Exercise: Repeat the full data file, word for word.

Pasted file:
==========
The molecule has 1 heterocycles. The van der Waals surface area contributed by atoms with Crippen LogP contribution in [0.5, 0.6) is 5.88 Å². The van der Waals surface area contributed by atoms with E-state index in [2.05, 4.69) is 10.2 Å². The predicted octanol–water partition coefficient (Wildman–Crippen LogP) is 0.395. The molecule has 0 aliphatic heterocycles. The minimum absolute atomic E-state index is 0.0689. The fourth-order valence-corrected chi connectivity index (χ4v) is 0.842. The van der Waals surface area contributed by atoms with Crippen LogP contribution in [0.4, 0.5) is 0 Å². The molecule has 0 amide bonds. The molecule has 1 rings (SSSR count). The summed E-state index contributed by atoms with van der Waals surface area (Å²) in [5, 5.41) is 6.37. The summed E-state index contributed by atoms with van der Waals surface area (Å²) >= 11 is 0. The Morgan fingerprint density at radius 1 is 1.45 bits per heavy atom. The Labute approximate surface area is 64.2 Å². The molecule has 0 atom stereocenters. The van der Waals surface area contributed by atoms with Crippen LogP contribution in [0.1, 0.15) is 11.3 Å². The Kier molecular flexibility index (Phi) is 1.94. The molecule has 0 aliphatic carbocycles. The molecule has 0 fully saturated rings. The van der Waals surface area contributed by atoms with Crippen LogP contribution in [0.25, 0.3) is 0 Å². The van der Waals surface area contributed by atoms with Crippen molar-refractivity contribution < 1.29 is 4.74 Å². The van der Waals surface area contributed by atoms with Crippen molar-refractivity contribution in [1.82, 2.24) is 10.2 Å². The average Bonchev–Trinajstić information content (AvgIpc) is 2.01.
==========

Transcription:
The molecule has 1 heterocycles. The van der Waals surface area contributed by atoms with Crippen LogP contribution in [0.5, 0.6) is 5.88 Å². The van der Waals surface area contributed by atoms with E-state index in [2.05, 4.69) is 10.2 Å². The predicted octanol–water partition coefficient (Wildman–Crippen LogP) is 0.395. The molecule has 0 aliphatic heterocycles. The minimum absolute atomic E-state index is 0.0689. The fourth-order valence-corrected chi connectivity index (χ4v) is 0.842. The van der Waals surface area contributed by atoms with Crippen LogP contribution in [0.4, 0.5) is 0 Å². The molecule has 0 amide bonds. The molecule has 1 rings (SSSR count). The summed E-state index contributed by atoms with van der Waals surface area (Å²) in [5, 5.41) is 6.37. The summed E-state index contributed by atoms with van der Waals surface area (Å²) >= 11 is 0. The Morgan fingerprint density at radius 1 is 1.45 bits per heavy atom. The Labute approximate surface area is 64.2 Å². The molecule has 0 atom stereocenters. The van der Waals surface area contributed by atoms with Crippen LogP contribution in [0.1, 0.15) is 11.3 Å². The Kier molecular flexibility index (Phi) is 1.94. The molecule has 0 aliphatic carbocycles. The molecule has 0 fully saturated rings. The van der Waals surface area contributed by atoms with Crippen LogP contribution in [0.25, 0.3) is 0 Å². The van der Waals surface area contributed by atoms with Crippen molar-refractivity contribution < 1.29 is 4.74 Å². The van der Waals surface area contributed by atoms with Crippen molar-refractivity contribution in [1.82, 2.24) is 10.2 Å². The average Bonchev–Trinajstić information content (AvgIpc) is 2.01.